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TD THAT WASN’T BURNS LIONS

by | Nov 21, 2008 | Detroit Free Press | 0 comments

FOXBORO, Mass. — “That was the play that beat us, man. Right there. That play was the game.”

Thirty minutes after the Lions’ devastating 23-6 loss to New England Sunday, free safety Demetrious Johnson still was fuming over his interception return for a touchdown that was called back by the officials. More than any other single play, it determined the fortunes of this game.

It was late in the third quarter, Patriots ball second-and- eight from their 38. Quarterback Tony Eason dropped back to pass, and Johnson recognized the play as a tight-end option route.

“They’d run it a few times before,” Johnson said. “The tight end (in this case, Derrick Ramsey) hooks inside and has the option to stay there or to curl back out.”

Johnson said he waited until Eason released the pass — “he just floated it up there” — then stepped in front of Ramsey for the interception and sprinted 41 yards to the end zone. That touchdown — with the extra point — would have closed the Lions to 17-13.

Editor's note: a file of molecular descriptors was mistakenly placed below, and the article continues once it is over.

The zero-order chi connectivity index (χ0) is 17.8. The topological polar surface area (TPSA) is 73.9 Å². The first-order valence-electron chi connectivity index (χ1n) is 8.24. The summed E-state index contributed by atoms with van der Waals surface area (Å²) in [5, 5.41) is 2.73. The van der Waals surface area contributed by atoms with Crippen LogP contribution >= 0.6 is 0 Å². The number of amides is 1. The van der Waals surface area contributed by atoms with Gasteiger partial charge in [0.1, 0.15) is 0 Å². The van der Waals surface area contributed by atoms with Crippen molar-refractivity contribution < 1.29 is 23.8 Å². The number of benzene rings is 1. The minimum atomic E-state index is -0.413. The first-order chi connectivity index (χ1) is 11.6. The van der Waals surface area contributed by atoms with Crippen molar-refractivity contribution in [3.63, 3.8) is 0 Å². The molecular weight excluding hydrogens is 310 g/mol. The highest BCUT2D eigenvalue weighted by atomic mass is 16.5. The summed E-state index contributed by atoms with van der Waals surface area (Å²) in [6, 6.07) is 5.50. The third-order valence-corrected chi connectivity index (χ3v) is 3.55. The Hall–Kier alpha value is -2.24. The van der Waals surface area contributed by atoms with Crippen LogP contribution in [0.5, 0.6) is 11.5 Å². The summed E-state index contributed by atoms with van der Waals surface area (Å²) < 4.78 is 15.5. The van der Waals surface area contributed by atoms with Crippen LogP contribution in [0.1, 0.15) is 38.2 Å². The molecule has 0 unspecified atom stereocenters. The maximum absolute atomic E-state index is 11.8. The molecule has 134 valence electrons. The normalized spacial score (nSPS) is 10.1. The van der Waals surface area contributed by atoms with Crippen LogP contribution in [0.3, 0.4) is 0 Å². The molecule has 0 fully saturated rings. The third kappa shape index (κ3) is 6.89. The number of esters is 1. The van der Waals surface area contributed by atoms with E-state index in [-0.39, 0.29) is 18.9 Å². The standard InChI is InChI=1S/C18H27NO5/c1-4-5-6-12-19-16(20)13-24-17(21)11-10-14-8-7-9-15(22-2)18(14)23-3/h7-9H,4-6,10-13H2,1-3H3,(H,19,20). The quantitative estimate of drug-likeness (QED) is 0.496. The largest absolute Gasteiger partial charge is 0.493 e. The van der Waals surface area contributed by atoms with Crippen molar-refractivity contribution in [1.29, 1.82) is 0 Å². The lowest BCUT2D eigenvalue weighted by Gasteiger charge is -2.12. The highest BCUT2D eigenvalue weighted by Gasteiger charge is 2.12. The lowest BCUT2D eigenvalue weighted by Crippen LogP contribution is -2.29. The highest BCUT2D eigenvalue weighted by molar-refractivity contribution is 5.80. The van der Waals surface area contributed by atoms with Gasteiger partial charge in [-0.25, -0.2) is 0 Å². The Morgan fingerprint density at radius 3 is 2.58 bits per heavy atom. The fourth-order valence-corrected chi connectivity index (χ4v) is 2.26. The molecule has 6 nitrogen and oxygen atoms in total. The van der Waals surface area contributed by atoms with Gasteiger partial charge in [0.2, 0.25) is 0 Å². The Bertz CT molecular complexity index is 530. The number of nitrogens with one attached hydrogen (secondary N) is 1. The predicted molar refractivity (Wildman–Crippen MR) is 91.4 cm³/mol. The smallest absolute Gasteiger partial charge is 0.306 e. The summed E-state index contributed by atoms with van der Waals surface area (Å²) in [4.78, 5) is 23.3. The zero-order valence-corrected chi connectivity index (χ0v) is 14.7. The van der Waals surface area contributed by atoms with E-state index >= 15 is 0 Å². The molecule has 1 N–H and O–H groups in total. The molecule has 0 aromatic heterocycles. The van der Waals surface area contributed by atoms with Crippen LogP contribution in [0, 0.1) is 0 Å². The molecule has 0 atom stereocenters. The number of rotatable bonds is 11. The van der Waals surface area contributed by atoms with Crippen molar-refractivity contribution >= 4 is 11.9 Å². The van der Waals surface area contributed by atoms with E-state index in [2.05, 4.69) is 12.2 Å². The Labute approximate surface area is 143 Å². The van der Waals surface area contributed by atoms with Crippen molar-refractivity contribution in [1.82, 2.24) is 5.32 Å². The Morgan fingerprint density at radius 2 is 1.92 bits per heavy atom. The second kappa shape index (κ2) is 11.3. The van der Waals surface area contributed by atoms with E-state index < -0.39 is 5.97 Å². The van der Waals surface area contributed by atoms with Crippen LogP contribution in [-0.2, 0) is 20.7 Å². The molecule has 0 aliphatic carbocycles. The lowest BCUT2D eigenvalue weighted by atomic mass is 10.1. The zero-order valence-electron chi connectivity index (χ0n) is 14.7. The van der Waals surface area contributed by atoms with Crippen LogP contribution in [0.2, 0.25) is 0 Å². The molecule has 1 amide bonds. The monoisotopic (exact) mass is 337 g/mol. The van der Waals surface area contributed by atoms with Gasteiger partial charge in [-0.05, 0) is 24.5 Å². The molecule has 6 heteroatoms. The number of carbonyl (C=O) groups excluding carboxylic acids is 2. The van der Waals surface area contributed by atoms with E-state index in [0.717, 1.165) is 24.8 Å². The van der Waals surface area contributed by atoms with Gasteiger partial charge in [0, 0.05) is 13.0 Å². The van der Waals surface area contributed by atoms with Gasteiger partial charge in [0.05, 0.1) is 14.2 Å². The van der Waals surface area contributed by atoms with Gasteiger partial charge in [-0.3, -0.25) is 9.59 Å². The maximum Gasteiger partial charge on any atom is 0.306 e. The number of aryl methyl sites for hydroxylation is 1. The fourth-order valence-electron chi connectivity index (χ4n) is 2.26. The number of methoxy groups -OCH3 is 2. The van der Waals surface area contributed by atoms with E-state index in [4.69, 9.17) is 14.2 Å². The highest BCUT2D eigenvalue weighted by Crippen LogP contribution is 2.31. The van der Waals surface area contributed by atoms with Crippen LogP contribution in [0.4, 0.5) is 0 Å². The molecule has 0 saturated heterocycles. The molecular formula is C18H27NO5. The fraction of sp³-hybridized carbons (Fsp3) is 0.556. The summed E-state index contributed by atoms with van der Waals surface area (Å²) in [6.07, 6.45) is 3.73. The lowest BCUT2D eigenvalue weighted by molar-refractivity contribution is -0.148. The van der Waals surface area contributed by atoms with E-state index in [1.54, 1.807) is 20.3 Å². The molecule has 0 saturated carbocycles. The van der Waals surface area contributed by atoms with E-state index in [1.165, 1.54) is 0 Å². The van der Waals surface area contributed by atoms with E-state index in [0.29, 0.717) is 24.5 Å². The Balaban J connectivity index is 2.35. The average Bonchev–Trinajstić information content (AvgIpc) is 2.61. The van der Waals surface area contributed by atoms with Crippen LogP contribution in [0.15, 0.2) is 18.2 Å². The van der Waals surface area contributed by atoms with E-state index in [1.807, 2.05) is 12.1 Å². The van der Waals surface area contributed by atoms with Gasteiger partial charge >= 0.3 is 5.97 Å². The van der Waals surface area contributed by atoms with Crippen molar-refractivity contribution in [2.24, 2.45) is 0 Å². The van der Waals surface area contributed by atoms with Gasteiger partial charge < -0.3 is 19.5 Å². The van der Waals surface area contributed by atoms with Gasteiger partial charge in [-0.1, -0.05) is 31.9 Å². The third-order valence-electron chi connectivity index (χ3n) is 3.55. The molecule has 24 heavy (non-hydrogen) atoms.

Johnson was celebrating in the end zone when the cheer went up from the New England crowd.

Penalty. Lions. Defensive holding.

On Demetrious Johnson.

“I saw the flags but I figured it had to be on them,” Johnson said. “No way it was on me. No way. How could it be?”

But the officials ruled that Johnson had his arms around Ramsey before the interception. Admittedly, there was some confusion on the officials’ part. At first they called the penalty on No. 32, which would be Rick Kane, a running back who was on the bench. Then they changed the number to 21, Johnson’s number.

“It was a (bleep-bleep) call,” said Johnson, summing up the feeling from the Lions’ sideline.

The ball went back to the Patriots, who also got a first down, and they went on to kick a field goal to make it 20-6 in the fourth quarter. The Lions never threatened again.

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Mitch Albom writes about running an orphanage in impoverished Port-au-Prince, Haiti, his kids, their hardships, laughs and challenges, and the life lessons he’s learned there every day.

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